Why Workers’ Compensation Differs from Personal-Injury Claims
We have previously written about how workers’ compensation claims differ from personal-injury claims in Illinois. Three of the biggest differences are that:
- An injured worker doesn’t have to prove that his or her employer was at fault in causing the employee’s injury. In a personal-injury case, the plaintiff must prove that the defendant was at fault in causing the plaintiff’s injury.
- An injured worker normally can’t sue his or her employer, but must rely on the workers’ compensation system to resolve the claim.
- Personal-injury plaintiffs can recover for pain and suffering and other types of damages that aren’t available to a workers’ compensation claimant.
When you read that post, you may have wondered why there’s a special system for workers’ compensation that is so different from what would otherwise be available? In this post, we’re going to answer that question.
Employees’ Personal-Injury Claims Before Workers’ Compensation Laws
Illinois and most other states first enacted workers’ compensation laws in the 1910s. Before then, injured workers had to rely on filing a personal-injury lawsuit to recover from their employers. But there were several issues with using personal-injury concepts in the workplace context:
- The Need to Prove Fault. To recover against his or her employer, an injured worker had to prove that the employer was at fault in causing the injury. If fault couldn’t be proven, the employee would recover nothing, despite spending time and money pursuing the claim.
- Contributory Negligence. Even if the injured employee could prove the employer’s fault, the employer could still win by proving that the employee was also at fault. Recall that this was an age when even a little bit of negligence by the plaintiff would bar recovery. (See our recent post on The Blame Game in Court for more on that subject.)
- The Fellow-Servant Doctrine. Another defense that employers often raised was the fellow-servant doctrine. Under this doctrine, an employer could reduce or eliminate an injured worker’s recovery if the employer could show that another employee was at fault in causing the injury.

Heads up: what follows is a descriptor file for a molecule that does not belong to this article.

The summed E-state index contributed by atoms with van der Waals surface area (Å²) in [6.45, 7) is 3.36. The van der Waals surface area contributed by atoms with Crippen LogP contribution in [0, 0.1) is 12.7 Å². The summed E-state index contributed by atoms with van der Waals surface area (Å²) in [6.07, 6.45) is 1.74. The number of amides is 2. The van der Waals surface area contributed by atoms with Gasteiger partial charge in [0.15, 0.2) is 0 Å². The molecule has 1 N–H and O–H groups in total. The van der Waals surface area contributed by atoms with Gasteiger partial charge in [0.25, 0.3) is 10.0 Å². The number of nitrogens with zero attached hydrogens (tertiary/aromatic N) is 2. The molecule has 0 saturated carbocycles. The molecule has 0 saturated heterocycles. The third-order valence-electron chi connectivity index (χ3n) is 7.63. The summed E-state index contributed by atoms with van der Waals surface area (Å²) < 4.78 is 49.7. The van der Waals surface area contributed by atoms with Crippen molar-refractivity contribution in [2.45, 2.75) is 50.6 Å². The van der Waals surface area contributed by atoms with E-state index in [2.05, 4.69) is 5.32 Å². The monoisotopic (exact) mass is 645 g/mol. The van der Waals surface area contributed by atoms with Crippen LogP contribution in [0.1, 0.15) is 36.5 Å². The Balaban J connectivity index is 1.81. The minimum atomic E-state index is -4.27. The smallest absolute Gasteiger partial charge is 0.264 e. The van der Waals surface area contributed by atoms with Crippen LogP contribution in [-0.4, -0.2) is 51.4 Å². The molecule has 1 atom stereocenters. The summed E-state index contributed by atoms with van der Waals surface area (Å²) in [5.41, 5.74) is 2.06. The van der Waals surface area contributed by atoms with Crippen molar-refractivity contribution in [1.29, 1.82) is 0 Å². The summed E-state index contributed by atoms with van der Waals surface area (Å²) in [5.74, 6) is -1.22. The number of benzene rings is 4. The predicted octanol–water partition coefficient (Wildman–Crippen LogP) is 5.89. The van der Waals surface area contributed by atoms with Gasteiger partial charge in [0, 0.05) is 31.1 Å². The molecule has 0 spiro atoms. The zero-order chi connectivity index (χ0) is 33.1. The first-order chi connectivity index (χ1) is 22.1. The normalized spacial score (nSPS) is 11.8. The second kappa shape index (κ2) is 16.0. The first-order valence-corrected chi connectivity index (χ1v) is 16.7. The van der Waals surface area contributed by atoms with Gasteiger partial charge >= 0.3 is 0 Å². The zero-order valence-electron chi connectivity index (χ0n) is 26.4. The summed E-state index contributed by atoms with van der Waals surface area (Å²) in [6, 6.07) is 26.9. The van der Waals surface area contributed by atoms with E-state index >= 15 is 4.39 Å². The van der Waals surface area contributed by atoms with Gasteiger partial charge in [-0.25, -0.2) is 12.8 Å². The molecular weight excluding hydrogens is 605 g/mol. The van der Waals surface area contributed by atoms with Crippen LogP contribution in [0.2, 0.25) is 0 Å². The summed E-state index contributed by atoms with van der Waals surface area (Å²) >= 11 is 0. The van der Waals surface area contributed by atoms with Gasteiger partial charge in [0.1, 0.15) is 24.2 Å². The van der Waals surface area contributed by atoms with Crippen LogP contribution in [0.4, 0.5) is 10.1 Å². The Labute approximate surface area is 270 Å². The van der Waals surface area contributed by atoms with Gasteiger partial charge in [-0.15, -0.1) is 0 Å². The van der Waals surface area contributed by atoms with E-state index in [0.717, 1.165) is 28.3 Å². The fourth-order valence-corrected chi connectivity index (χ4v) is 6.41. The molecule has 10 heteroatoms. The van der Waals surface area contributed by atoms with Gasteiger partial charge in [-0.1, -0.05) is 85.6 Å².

- Assumption of the Risk. Finally, employers could argue that employees assumed the risk of injury by coming to work despite knowing of the risks involved. Assumption of the risk was another legal doctrine that could bar recovery by an injured worker.
These features of the normal personal-injury process made it difficult for an injured worker to recover against his or her employer. On the other hand, employers—even those that won in court—still had to endure the expenses and uncertainties of litigation to resolve employees’ claims. In short, both employees and employers had something to gain from a change in the law.
The Workers’ Compensation Trade-off
To address these issues, states began enacting workers’ compensation laws. These laws featured an important trade-off: Injured workers would be entitled to recover something for their injuries without having to prove the fault of their employers, and employers would be protected from lawsuits by their employees.
This trade-off benefited workers by guaranteeing some recovery for their on-the-job injuries. It benefited employers by protecting them from the uncertainties and costs of litigation.
It also benefited each group in another way. Because the amount of recovery was limited, it was easier to determine the appropriate level of workers’ compensation insurance coverage for a business. And, because the law required employers to obtain such insurance, workers could be confident that if they were injured, there would be sufficient funds to pay what they were entitled to.
In short, the concepts of personal-injury law didn’t fit well in the context of an employment relationship. States recognized the weaknesses of the old system and created a new one to address them. And that’s why, more than a century later, workers’ compensation is so different from other personal-injury claims.